Dancing About Architecture

Let's Start Off With a (Mag) Neato Story (Ville)

Signings seem to be in a rare abundance these days. For one thing, Miles Zuniga and company have finally let out the news: Magneto USA have inked a deal with Hollywood Records, a subsidiary of the Disney corporation. The majority of the big guns behind Hollywood, which had long been a laughingstock of the record biz, have been ousted, and only a couple of their previously signed bands (notably Queen, their only real moneymaker) remain on the roster. Meanwhile, the Austin popsters are among those acts picked by a presumably smarter regime at Hollywood to record for the label. Magneto will be doing some preproduction work this week, as well as an Electric Lounge gig on the 9th, before heading to (duh!) Hollywood to begin recording. Plans call for the band's first album for the label to be completed in December and released around April. (Locals plum report that a band by the same name was recently signed by Hollywood as well, but faced with the Austin act's proof of trademark, the other band changed their name).

Well, now, with former Storyville member Craig Ross inking a deal with MCA as reported here last week, you didn't expect the current lineup to keep lollygagging around, now did you? Though pen won't be touching parchment until mid-November, the Story is that the band will be signing on a joint venture with Atlantic and East/West Records, with the former handling the American deal and the latter handling matters outside of the USA. Manager Mark Proct says that work on the first album, which is currently expected to have a May release, will not begin until the deal is actually signed, but that the band has plenty of material and should be able to do the recording "fairly quickly." The band's demos have been sent to about a dozen producers; the narrowing down and final decision on who will helm the album will also wait until after the signing.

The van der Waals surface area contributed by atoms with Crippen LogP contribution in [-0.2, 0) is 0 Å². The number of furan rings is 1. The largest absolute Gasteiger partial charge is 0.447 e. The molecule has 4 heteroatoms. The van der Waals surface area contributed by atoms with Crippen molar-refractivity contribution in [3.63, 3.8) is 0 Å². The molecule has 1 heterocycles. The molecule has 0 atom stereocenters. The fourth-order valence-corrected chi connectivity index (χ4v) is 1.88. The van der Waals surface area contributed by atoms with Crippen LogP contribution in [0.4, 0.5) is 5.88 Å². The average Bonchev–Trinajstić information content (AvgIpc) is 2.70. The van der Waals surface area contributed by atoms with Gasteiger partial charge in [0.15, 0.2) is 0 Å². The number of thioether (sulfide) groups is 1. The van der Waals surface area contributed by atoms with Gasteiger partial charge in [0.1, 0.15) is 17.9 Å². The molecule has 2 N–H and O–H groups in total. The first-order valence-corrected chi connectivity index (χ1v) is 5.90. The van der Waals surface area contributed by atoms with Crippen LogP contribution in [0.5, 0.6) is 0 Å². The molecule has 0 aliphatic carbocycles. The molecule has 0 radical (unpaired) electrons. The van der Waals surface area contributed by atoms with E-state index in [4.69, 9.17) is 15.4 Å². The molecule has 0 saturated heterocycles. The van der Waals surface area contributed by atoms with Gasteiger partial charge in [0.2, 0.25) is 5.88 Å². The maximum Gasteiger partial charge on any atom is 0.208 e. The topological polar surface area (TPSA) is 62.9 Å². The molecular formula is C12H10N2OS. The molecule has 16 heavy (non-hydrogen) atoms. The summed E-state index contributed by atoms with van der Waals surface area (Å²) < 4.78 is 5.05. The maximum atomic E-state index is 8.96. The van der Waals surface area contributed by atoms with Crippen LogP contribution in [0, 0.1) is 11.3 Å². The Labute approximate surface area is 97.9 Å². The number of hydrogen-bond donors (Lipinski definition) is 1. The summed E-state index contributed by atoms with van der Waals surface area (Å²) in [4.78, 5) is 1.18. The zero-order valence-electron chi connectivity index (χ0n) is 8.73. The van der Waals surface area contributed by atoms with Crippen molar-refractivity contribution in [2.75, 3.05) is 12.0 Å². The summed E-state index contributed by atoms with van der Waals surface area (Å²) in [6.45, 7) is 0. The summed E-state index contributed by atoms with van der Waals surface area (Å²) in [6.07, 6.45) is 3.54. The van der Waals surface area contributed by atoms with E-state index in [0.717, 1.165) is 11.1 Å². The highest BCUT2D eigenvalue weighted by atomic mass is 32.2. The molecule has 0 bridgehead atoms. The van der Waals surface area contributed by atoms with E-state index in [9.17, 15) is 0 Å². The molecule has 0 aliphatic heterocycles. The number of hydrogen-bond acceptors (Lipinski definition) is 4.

And while I've previously mentioned Kris McKay's deal with Shanachie Records, I haven't given you much in the way of details, so here are a few: It's a four-album deal, which would seem to imply that the folks at Shanachie have some serious confidence in our Kris, and you can listen for the former Wild Seed to have her first album on the label out in the spring...


The Incredible Shrinking Antone's

"Layoff" is the word of the week at Antone's Records, where half the staff has just been given the goodbye wave. Still, Antone's top man Harry Friedman continues to insist that "the company isn't gonna go away" and that things will remain on schedule. Though one ex-employee says that they haven't even seen a release schedule for 1996, Friedman insists that there is indeed one and that the Antone's Anniversary album and Steve James' next release are ready to go and set for a release in the first quarter of next year, with releases by Teddy Morgan and Boozoo Chavis next, and Sue Foley and Lou Ann Barton albums a little farther down the line. Friedman says that some of those who were laid off (bringing the company's staff down from 17 to 10 regular employees) are still being offered work by Antone's, comparing the situation to the way papers like the Chronicle use freelance writers. He also notes strong sales on recent albums from the label despite "distribution problems that we have to get cleared up." Still, the elimination of several full-time positions in retail, publicity, and tour coordination sounds like a mighty big hurdle to overcome.


The Blues Keep Fading

If you've been putting off checking out the great old bluesmen of our town, you need to get off your duff and appreciate them while there are still some around. This week saw the passing of yet another Austin blues legend, the Reverend Lavada Durst a.k.a. Dr. Hepcat, from liver disease. Durst's name is connected with a number of "firsts"; he was the first black deejay in the South, hired by John Connally in the Forties, as well as one of the first deejays to start playing R&B and rock & roll on the radio. He was best known as a musician for his hit "Let's Talk About Jesus," and was part of the original Texas Piano Professors program as well as a local booking agent who booked the Doris Miller Auditorium. More recently, he was a pastor at the Olivet Baptist Church. He was 83.


No Zona Roadstar

Can a week go by without a mention of French Smith in this column? It seems not, and I'm afraid he's gonna get his name trademarked and it's gonna start costing me. This week sees Smith's Roadstar Attractions out as the booking agency at the newly reopened La Zona Rosa and an in-house booking policy replacing it (with some additional roadshow booking by Popular Productions). Zona co-owner Dallas Haupt cites "lack of communication" as the primary reason behind the "decision we had to make to get things under control." He notes, though, that the club intends now to "broaden our horizons" beyond the "one certain realm of music" that he feels Road-star was booking into the club. Could that include Steve Riley & the Mamou Playboys, who found themselves ping-ponged among the various promoters, before settling on the originally booked date of this Saturday?


Facing Backwards?